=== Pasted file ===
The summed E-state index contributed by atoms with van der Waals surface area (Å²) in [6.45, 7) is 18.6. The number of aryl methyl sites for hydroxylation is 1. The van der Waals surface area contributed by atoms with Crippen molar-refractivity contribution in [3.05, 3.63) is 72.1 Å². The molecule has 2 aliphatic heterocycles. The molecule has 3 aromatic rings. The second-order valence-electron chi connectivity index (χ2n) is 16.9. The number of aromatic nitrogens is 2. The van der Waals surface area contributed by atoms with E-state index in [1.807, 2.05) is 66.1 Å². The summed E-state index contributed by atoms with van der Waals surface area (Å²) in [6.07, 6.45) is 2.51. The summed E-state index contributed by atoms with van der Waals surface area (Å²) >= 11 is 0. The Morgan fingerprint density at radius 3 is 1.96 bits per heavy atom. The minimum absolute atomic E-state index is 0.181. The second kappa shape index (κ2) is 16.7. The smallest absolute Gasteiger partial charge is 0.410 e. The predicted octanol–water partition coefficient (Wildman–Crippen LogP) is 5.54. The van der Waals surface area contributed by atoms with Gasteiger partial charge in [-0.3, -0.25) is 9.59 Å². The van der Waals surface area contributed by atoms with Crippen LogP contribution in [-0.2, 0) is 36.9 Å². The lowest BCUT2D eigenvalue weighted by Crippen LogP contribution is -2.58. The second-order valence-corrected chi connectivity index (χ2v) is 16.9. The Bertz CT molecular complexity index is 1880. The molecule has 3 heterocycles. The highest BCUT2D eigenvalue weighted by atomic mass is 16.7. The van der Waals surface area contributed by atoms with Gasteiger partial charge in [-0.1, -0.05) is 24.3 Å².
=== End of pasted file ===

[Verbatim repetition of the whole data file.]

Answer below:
The summed E-state index contributed by atoms with van der Waals surface area (Å²) in [6.45, 7) is 18.6. The number of aryl methyl sites for hydroxylation is 1. The van der Waals surface area contributed by atoms with Crippen molar-refractivity contribution in [3.05, 3.63) is 72.1 Å². The molecule has 2 aliphatic heterocycles. The molecule has 3 aromatic rings. The second-order valence-electron chi connectivity index (χ2n) is 16.9. The number of aromatic nitrogens is 2. The van der Waals surface area contributed by atoms with E-state index in [1.807, 2.05) is 66.1 Å². The summed E-state index contributed by atoms with van der Waals surface area (Å²) in [6.07, 6.45) is 2.51. The summed E-state index contributed by atoms with van der Waals surface area (Å²) >= 11 is 0. The Morgan fingerprint density at radius 3 is 1.96 bits per heavy atom. The minimum absolute atomic E-state index is 0.181. The second kappa shape index (κ2) is 16.7. The smallest absolute Gasteiger partial charge is 0.410 e. The predicted octanol–water partition coefficient (Wildman–Crippen LogP) is 5.54. The van der Waals surface area contributed by atoms with Gasteiger partial charge in [-0.3, -0.25) is 9.59 Å². The van der Waals surface area contributed by atoms with Crippen LogP contribution in [-0.2, 0) is 36.9 Å². The lowest BCUT2D eigenvalue weighted by Crippen LogP contribution is -2.58. The second-order valence-corrected chi connectivity index (χ2v) is 16.9. The Bertz CT molecular complexity index is 1880. The molecule has 3 heterocycles. The highest BCUT2D eigenvalue weighted by atomic mass is 16.7. The van der Waals surface area contributed by atoms with Gasteiger partial charge in [-0.1, -0.05) is 24.3 Å².